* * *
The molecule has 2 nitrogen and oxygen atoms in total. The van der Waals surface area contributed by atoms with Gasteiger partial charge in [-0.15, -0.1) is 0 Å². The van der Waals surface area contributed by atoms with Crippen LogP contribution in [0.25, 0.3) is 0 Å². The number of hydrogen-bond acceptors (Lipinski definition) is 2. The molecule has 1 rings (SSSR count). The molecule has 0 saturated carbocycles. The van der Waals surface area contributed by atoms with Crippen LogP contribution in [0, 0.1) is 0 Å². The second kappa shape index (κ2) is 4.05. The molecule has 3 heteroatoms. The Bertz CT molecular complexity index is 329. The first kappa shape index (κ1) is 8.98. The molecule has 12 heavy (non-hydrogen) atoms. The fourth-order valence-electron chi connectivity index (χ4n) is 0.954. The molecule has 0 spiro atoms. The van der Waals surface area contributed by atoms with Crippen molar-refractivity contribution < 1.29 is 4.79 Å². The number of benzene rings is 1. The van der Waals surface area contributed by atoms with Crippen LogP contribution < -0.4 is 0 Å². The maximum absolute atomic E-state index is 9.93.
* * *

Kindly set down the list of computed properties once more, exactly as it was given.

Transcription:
The molecule has 2 nitrogen and oxygen atoms in total. The van der Waals surface area contributed by atoms with Gasteiger partial charge in [-0.15, -0.1) is 0 Å². The van der Waals surface area contributed by atoms with Crippen LogP contribution in [0.25, 0.3) is 0 Å². The number of hydrogen-bond acceptors (Lipinski definition) is 2. The molecule has 1 rings (SSSR count). The molecule has 0 saturated carbocycles. The van der Waals surface area contributed by atoms with Crippen LogP contribution in [0, 0.1) is 0 Å². The second kappa shape index (κ2) is 4.05. The molecule has 3 heteroatoms. The Bertz CT molecular complexity index is 329. The first kappa shape index (κ1) is 8.98. The molecule has 12 heavy (non-hydrogen) atoms. The fourth-order valence-electron chi connectivity index (χ4n) is 0.954. The molecule has 0 spiro atoms. The van der Waals surface area contributed by atoms with Crippen molar-refractivity contribution < 1.29 is 4.79 Å². The number of benzene rings is 1. The van der Waals surface area contributed by atoms with Crippen LogP contribution < -0.4 is 0 Å². The maximum absolute atomic E-state index is 9.93.